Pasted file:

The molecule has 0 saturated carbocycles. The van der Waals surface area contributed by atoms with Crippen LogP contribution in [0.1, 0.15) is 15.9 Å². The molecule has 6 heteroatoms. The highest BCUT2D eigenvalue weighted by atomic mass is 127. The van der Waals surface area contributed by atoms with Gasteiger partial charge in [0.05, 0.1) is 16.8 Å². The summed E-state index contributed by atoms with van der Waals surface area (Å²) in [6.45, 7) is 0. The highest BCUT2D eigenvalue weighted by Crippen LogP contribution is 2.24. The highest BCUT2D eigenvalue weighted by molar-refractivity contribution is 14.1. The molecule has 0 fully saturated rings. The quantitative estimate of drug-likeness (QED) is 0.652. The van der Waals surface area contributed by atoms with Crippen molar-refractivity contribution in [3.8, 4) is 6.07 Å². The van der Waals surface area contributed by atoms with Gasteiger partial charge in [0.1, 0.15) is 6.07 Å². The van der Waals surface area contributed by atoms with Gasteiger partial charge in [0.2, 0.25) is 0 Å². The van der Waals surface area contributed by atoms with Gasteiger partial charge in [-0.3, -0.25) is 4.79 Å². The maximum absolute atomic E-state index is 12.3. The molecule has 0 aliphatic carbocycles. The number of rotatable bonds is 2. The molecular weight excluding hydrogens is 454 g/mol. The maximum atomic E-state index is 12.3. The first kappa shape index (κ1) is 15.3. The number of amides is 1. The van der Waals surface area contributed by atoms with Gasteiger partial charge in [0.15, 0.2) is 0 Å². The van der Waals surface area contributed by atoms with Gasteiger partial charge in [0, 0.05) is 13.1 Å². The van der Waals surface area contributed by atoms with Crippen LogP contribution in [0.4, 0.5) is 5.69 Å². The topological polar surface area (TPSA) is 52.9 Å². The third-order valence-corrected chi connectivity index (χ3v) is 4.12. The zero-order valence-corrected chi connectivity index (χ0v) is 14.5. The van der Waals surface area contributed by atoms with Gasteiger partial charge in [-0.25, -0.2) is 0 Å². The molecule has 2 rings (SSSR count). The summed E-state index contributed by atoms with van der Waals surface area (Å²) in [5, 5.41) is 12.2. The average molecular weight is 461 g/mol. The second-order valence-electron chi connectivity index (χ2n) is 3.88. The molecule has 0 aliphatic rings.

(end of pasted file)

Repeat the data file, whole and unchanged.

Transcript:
The molecule has 0 saturated carbocycles. The van der Waals surface area contributed by atoms with Crippen LogP contribution in [0.1, 0.15) is 15.9 Å². The molecule has 6 heteroatoms. The highest BCUT2D eigenvalue weighted by atomic mass is 127. The van der Waals surface area contributed by atoms with Gasteiger partial charge in [0.05, 0.1) is 16.8 Å². The summed E-state index contributed by atoms with van der Waals surface area (Å²) in [6.45, 7) is 0. The highest BCUT2D eigenvalue weighted by Crippen LogP contribution is 2.24. The highest BCUT2D eigenvalue weighted by molar-refractivity contribution is 14.1. The molecule has 0 fully saturated rings. The quantitative estimate of drug-likeness (QED) is 0.652. The van der Waals surface area contributed by atoms with Crippen molar-refractivity contribution in [3.8, 4) is 6.07 Å². The van der Waals surface area contributed by atoms with Gasteiger partial charge in [0.1, 0.15) is 6.07 Å². The van der Waals surface area contributed by atoms with Gasteiger partial charge in [0.2, 0.25) is 0 Å². The van der Waals surface area contributed by atoms with Gasteiger partial charge in [-0.3, -0.25) is 4.79 Å². The maximum absolute atomic E-state index is 12.3. The molecule has 0 aliphatic carbocycles. The number of rotatable bonds is 2. The molecular weight excluding hydrogens is 454 g/mol. The maximum atomic E-state index is 12.3. The first kappa shape index (κ1) is 15.3. The number of amides is 1. The van der Waals surface area contributed by atoms with Gasteiger partial charge in [0.15, 0.2) is 0 Å². The van der Waals surface area contributed by atoms with Gasteiger partial charge in [0, 0.05) is 13.1 Å². The van der Waals surface area contributed by atoms with Crippen LogP contribution in [0.4, 0.5) is 5.69 Å². The topological polar surface area (TPSA) is 52.9 Å². The third-order valence-corrected chi connectivity index (χ3v) is 4.12. The zero-order valence-corrected chi connectivity index (χ0v) is 14.5. The van der Waals surface area contributed by atoms with Gasteiger partial charge in [-0.25, -0.2) is 0 Å². The molecule has 2 rings (SSSR count). The summed E-state index contributed by atoms with van der Waals surface area (Å²) in [5, 5.41) is 12.2. The average molecular weight is 461 g/mol. The second-order valence-electron chi connectivity index (χ2n) is 3.88. The molecule has 0 aliphatic rings.